A Visit to the Druidical Stones, Callanish, October-November 1863

DSCN2128 - Copy.JPGOn Friday 30th October 1863, four young people from the town of Stornoway, Isle of Lewis, set off on a short holiday to Callanish, famous – then as now – for its standing stones. They were two unmarried couples: Charles Morrison and  Christina Gerrie; Donald McRae and Isabella (Isy) Nicolson. Charles – who recorded the visit in his diary – was a shopkeeper and Donald a baker.

Charles hired a ‘conveyance’ – presumably a horse and cart – from Mrs J. Clark. This was undoubtedly Jessie Clark, wife of the auctioneer Thomas Clark of the Esplanade Hotel (close to Charles’s shop on North Beach Street) who advertised transport to Callanish in various Highland newspapers. Jessie, like one of the grooms in her employ, came from Callanish. The party left Stornoway at 5.30pm, at the end of the day’s business, arriving at Callanish at 8.30pm. Nowadays this journey takes 30 minutes by car.

It’s uncertain where Charles and his friends lodged. The most likely place was Callanish Inn, located close to the shore. Now enlarged and known as Callanish Farmhouse, this building stands in front of the modern Visitor Centre and is available as holiday accommodation. In the 1860s, as a single-storey farmhouse built of stone with a slate roof, it was clearly superior to the local crofters’ thatched blackhouses. Its triangular garden survives, filled with windblown shrubs.

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Callanish Farmhouse

Isy Nicolson’s father, John Nicolson, resided in Callanish. According to the 1861 Census he was a crofter at 29 Callanish. By 1864 he had become the tacksman or farmer of Callanish and probably lived at the Inn, which also served as the farmhouse. Indeed, the Inn may well have been 29 Callanish; today, number 28 lies nearby. If this is right, Charles’s party would have been staying with Isy’s father, perhaps explaining the absence of a chaperon.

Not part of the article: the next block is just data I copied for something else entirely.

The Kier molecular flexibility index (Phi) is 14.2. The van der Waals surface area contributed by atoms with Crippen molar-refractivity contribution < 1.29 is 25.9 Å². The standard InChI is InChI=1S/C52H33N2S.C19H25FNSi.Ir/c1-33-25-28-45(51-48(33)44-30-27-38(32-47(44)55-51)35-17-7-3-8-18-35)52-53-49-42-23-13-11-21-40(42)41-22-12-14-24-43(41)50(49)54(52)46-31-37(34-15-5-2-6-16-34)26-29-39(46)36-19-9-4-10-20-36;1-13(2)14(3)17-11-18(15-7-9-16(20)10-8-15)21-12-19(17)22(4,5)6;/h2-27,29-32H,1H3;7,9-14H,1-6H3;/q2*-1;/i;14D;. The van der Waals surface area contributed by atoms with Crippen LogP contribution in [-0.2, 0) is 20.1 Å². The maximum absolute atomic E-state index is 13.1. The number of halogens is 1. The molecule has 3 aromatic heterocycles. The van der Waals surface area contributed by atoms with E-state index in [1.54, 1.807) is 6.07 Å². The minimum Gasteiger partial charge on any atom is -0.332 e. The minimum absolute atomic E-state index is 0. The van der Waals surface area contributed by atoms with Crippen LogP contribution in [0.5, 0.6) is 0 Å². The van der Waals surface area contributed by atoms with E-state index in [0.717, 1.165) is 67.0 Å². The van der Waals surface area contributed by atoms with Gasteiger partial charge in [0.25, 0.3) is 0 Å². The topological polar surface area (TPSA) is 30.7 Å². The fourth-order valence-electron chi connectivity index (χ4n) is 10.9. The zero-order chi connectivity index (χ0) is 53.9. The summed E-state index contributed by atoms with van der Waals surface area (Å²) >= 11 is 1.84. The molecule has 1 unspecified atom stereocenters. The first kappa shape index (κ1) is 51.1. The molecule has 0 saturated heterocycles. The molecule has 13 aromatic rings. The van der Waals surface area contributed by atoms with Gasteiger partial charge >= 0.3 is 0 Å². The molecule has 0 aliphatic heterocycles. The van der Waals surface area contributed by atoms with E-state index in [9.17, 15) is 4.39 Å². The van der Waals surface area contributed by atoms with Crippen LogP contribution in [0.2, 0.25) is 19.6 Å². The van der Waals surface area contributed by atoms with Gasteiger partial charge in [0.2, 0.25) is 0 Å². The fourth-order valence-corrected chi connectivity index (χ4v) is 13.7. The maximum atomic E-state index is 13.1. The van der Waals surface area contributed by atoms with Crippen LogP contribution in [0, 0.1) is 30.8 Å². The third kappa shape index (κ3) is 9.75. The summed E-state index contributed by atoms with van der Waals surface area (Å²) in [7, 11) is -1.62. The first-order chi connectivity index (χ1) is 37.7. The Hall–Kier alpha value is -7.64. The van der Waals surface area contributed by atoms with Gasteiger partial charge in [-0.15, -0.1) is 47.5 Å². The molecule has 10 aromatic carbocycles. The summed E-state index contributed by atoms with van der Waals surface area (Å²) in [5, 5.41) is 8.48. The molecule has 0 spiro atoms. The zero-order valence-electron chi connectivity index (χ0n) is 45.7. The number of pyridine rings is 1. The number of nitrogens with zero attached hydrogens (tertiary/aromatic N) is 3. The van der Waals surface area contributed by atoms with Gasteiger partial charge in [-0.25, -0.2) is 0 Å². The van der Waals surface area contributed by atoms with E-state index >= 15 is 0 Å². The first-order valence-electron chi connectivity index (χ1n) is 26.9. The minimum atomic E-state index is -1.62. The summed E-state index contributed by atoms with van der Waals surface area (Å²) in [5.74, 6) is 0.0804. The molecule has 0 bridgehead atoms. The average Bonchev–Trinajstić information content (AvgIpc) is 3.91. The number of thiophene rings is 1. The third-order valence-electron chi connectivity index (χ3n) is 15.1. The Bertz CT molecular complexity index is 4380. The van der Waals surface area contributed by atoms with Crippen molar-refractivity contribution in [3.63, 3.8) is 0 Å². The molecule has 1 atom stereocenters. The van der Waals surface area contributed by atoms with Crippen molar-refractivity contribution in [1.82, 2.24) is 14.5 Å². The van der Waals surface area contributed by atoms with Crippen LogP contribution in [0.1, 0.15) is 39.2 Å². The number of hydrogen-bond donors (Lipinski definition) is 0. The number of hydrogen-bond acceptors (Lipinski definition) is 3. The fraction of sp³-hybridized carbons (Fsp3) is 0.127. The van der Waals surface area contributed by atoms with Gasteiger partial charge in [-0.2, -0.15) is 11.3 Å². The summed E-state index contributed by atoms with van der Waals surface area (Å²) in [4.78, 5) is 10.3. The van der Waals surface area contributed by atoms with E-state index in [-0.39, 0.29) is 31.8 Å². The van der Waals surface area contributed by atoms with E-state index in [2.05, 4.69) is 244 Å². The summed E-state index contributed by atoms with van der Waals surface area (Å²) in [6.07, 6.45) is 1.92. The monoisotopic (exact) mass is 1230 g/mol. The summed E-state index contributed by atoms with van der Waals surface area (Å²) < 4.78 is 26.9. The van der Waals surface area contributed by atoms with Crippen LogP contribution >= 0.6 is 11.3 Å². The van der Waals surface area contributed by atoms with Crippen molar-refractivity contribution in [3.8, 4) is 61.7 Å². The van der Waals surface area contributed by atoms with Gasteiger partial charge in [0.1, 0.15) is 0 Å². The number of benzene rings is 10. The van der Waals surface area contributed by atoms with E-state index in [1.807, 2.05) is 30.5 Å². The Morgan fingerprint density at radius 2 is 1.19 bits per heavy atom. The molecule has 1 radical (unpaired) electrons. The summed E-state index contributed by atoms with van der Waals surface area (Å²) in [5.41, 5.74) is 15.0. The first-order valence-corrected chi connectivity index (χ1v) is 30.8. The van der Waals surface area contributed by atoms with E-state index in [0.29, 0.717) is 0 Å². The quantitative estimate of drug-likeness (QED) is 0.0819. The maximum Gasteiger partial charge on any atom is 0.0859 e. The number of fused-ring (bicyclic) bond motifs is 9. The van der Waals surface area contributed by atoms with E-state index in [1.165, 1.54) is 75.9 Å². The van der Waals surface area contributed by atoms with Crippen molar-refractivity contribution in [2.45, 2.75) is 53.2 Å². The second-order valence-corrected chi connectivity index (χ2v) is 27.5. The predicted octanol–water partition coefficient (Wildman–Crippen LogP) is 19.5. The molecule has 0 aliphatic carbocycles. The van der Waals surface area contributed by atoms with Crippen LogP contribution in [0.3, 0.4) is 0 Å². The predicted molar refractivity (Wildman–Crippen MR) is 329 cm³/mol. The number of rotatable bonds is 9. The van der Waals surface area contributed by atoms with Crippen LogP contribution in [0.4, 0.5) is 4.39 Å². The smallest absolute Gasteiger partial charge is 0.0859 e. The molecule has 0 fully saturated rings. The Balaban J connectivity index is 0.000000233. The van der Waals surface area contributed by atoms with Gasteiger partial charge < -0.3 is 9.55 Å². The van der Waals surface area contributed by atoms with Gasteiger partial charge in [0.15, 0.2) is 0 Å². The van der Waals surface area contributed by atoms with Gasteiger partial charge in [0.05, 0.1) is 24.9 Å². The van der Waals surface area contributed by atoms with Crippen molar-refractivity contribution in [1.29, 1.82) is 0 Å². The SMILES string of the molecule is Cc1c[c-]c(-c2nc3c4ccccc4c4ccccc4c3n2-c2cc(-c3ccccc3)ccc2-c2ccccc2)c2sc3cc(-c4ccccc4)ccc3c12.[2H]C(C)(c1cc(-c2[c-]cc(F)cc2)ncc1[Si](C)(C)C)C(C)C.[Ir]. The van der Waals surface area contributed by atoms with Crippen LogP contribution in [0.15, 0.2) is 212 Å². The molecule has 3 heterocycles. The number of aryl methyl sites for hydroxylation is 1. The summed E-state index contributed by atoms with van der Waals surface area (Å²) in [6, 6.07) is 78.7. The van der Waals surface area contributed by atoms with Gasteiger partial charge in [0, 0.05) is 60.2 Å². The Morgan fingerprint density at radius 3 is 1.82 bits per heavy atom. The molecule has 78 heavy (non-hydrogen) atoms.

Charles and Donald inspected the ‘Druidical Stones’ (Tursachan) in the rain the following morning. The weather had improved by mid-day and – with Christina – they took a boat to Linshader. This ferry (Aiseag Linshader) had been owned and operated by the proprietor of the Callanish Inn for some time; in fact, the Norse name ‘Callanish’ is thought to refer to a ferry crossing. The rudimentary slipway was located next to the Inn and, around 1850, the charge for the crossing was one shilling per person. Linshader village (at that time, more correctly, a farm) stands opposite Callanish at the mouth of Loch Ceann Thulabhaig. Leaving Donald in Linshader, no doubt visiting friends or family, Christina and Charles walked back via Grimersta (well known for its fishing lodge) and Garynahine, which Charles calculated as 7 miles.

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The remains of the slipway of the Linshader ferry, close to Callanish Farmhouse

On Sunday Charles’s party attended a lengthy Presbyterian service two miles north of Callanish, in the Schoolhouse at Breasclete. The Callanish teacher, Angus Matheson, read from Acts, commenting as he went along. They were uncomfortably seated in the close and crowded room from 11.45am until 3.30pm. Afterwards they socialised with Alexander Macrae of ‘Melstay’ (Mealista?), and Miss Macrae of Linshader.

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Callanish: Chambered Tomb and Stone Circle

Charles and Donald visited the stones again on the Monday morning: Charles counted 47 monoliths. The peat that covered the site had been cleared away as recently as 1857, by order of Sir James Matheson, revealing the true height of the stones and also uncovering a chambered tomb within the central circle. After studying the stones, Charles and Donald walked to the mill at Breasclete and, at 5pm, went to Linshader (no doubt by boat) for their tea. They spent the evening singing and dancing, and left at 10pm.

On Tuesday it rained again: Charles and Christina kept to the house. They were visited in the evening by Alexander Mackenzie from Newton (in the town of Stornoway; perhaps he was staying at the Inn) and Miss Macrae. Once again the night was spent singing and dancing.

Charles rose early on Wednesday, 4th November, and went to nearby Garynahine, presumably on foot, to see if he could hire a conveyance to take them back to town, but he was unlucky. There seems to have been no public transport whatsoever. Somehow, around 1pm the party received word that Christina’s mother, Mrs Gerrie, had broken her leg, making it imperative for Christina to return home. Leaving at 2pm Charles walked to Stornoway (17 miles), where he hired a conveyance (presumably a simple horse and cart) and drove back to Callanish, arriving at 1.30am. The following afternoon he took Donald and Christina back to town. It was the end of their jaunt, but it seems to have been a turning point – if only temporary – in Charles’ tense relationship with his disapproving future mother-in-law.

In September 1864 Charles Morrison married Christina Gerrie, and in November 1864 Donald Macrae married Isy Nicholson. Both couples continued to live in Stornoway.

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